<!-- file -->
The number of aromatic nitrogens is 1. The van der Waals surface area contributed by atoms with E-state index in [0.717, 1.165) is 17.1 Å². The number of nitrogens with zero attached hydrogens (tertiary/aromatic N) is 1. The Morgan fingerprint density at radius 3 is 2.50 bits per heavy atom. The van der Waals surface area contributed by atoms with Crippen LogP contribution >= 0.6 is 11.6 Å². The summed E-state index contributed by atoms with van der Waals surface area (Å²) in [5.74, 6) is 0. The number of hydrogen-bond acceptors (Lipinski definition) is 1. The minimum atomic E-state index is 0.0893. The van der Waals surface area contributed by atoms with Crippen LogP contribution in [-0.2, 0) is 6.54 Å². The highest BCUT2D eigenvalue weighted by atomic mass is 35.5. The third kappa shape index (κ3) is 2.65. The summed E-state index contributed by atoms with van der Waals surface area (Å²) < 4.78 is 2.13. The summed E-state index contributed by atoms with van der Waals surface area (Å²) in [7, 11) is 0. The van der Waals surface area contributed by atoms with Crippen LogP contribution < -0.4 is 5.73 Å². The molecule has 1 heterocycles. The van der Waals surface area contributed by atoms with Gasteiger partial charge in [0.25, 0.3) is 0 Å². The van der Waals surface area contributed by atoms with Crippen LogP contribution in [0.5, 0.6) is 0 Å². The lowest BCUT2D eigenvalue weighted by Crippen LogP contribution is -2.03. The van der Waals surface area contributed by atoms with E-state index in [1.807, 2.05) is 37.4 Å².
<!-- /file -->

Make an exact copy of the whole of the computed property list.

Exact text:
The number of aromatic nitrogens is 1. The van der Waals surface area contributed by atoms with E-state index in [0.717, 1.165) is 17.1 Å². The number of nitrogens with zero attached hydrogens (tertiary/aromatic N) is 1. The Morgan fingerprint density at radius 3 is 2.50 bits per heavy atom. The van der Waals surface area contributed by atoms with Crippen LogP contribution >= 0.6 is 11.6 Å². The summed E-state index contributed by atoms with van der Waals surface area (Å²) in [5.74, 6) is 0. The number of hydrogen-bond acceptors (Lipinski definition) is 1. The minimum atomic E-state index is 0.0893. The van der Waals surface area contributed by atoms with Crippen LogP contribution in [-0.2, 0) is 6.54 Å². The highest BCUT2D eigenvalue weighted by atomic mass is 35.5. The third kappa shape index (κ3) is 2.65. The summed E-state index contributed by atoms with van der Waals surface area (Å²) < 4.78 is 2.13. The summed E-state index contributed by atoms with van der Waals surface area (Å²) in [7, 11) is 0. The van der Waals surface area contributed by atoms with Crippen LogP contribution < -0.4 is 5.73 Å². The molecule has 1 heterocycles. The van der Waals surface area contributed by atoms with Gasteiger partial charge in [0.25, 0.3) is 0 Å². The van der Waals surface area contributed by atoms with Crippen LogP contribution in [0.5, 0.6) is 0 Å². The lowest BCUT2D eigenvalue weighted by Crippen LogP contribution is -2.03. The van der Waals surface area contributed by atoms with E-state index in [1.807, 2.05) is 37.4 Å².